TO ORDER: Call 800-334-1660 or send an email to firstname.lastname@example.org. Simply use the part number from your present knob and well cross match it with the high torque knob.
Our High Torque Retention Knob Difference:
Made from hot rolled 8620H fine grain steel
Extends part life
Reduces distortion from heat treat
Shot peened to relieve stress
Deburred with radius corners for better finish
Better finishes than required by International Standards
Written inspection records on every mfg. lot
Made in the USA from USA manufactured materials
2X to 10X less expansion of the toolholder shank
Laser-marked with month/year of purchase to help determine life span
Laser-marked with part number, serial number for traceability
All The Qualities You Should Look For In A High-Torque Retention Knob
REDUCES TOOLHOLDER EXPANSION
INCREASES TOOL LIFE
INCREASES FEED RATES
IMPROVES TOOLHOLDER BALANCE
New Generation High-Torque Retention Knobs Read An excerpt from CMTA View's June 2009 article.
Using the first generation of their taper shank test fixture, J&M began experimenting with the actual retention knob design. Using this fixture we found that standard retention knobs inserted into the toolholder with as little as twenty foot/pounds of torque expanded the toolholder shank. Using the newest design of the test fixture, we now know that the toolholder actually will begin to expand with as little as five to fifteen foot/pounds of torque. Even in light of these new findings, we have proven that the new, High Torque retention knobs, when tightened to the same torque value as standard retention knobs, expand the toolholder shank two- or three- times less than standard knobs. The inclusion of a pilot on the high torque ANSI retention knobs greatly reduces the likelihood of retention knob breakage, especially when the Belleville washers are not performing at full strength. The High Torque retention knobs are designed to be balanced dynamically from end to end, which make it much easier to keep balanced toolholders within tight balancing tolerances after installation.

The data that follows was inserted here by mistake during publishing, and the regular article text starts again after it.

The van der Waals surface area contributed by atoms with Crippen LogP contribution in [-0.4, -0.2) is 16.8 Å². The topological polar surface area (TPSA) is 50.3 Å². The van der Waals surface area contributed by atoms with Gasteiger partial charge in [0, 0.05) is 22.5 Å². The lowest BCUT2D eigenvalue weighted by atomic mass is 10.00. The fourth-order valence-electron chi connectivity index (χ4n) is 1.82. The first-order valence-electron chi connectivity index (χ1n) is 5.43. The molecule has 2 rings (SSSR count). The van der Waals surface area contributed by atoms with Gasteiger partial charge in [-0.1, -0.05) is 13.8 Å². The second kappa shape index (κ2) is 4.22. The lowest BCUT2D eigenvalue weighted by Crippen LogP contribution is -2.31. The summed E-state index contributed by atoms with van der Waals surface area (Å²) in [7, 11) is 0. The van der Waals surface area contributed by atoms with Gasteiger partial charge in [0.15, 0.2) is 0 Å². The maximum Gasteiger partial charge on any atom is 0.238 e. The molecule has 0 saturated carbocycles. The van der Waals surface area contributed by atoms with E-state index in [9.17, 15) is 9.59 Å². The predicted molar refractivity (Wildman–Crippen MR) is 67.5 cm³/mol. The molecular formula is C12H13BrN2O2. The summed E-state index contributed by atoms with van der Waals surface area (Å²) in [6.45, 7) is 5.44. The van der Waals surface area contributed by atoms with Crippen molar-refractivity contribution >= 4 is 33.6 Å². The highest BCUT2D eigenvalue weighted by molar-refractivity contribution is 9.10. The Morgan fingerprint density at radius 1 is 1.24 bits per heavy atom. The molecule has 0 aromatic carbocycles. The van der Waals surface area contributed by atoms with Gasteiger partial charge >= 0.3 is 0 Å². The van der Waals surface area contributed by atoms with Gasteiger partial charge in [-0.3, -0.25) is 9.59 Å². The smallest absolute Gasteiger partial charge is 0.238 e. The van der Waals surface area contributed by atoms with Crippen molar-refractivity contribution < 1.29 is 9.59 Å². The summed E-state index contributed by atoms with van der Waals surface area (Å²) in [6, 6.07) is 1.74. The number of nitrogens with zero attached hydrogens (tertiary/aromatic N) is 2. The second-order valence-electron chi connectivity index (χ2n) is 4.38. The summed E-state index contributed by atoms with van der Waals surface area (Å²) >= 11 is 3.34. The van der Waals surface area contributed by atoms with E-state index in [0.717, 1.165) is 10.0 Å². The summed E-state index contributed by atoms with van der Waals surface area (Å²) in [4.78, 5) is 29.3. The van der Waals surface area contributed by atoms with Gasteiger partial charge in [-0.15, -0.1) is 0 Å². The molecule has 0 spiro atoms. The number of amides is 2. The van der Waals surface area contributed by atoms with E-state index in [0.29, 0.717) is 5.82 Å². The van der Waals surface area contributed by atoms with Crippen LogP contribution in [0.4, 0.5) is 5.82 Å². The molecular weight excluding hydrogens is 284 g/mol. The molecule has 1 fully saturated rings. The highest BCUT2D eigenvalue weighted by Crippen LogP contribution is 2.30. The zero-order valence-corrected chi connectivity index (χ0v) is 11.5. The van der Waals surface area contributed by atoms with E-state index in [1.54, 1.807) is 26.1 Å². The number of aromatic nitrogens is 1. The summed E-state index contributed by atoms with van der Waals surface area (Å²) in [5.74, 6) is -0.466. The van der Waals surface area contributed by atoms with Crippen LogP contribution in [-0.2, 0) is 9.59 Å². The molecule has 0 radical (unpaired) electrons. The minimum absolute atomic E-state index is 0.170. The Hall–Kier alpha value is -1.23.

The graph below indicates the growth we experienced while testing using the second generation fixture and the High Torque retention knobs compared to standard retention knobs.
The vertical axis on the graph on page 11 is based on a toolholder grind tolerance of 0.000080 inch. The greatest deformation reflected by the graph, at 80 ft. /lbs., is approximately 10 times the tolerance, or 0.0008 inch. While this number may seem miniscule, bear in mind that this discrepancy increases by a factor of 3.40 or 0.0027 inch. This number represents the distance that the toolholder moves out of the spindle due to the deformation of the toolholder. The resultant impact is that toolholders that measure 5.400 inches in length from the face of the spindle to the tool tip may run out up to 0.002400 inch T.I.R.
This same graph illustrates that the same toolholder, paired with a High Torque retention knob, may experience tool tip run out up to 0.000576 inch T.I.R., which is a significant difference. Simply stated, the two numbers represent the diameter the tool would be free to move forward and back or side-to-side. Therefore, by implementing lower torque pressure during retention knob installation, along with the selection of the best quality toolholder and use of a High Torque retention knob instead of a standard knob, the distortion problem is solved.
Its important to maintain retention knob installation torque at an acceptable level. Machines with 40 taper spindles normally have draw bar pressure of 2,500 pounds or less. Lateral force of 1.25 times the draw bar force, or 28 to 33 ft/lbs of torque, is adequate to ensure that the retention knob does not lose contact with the face of the toolholder.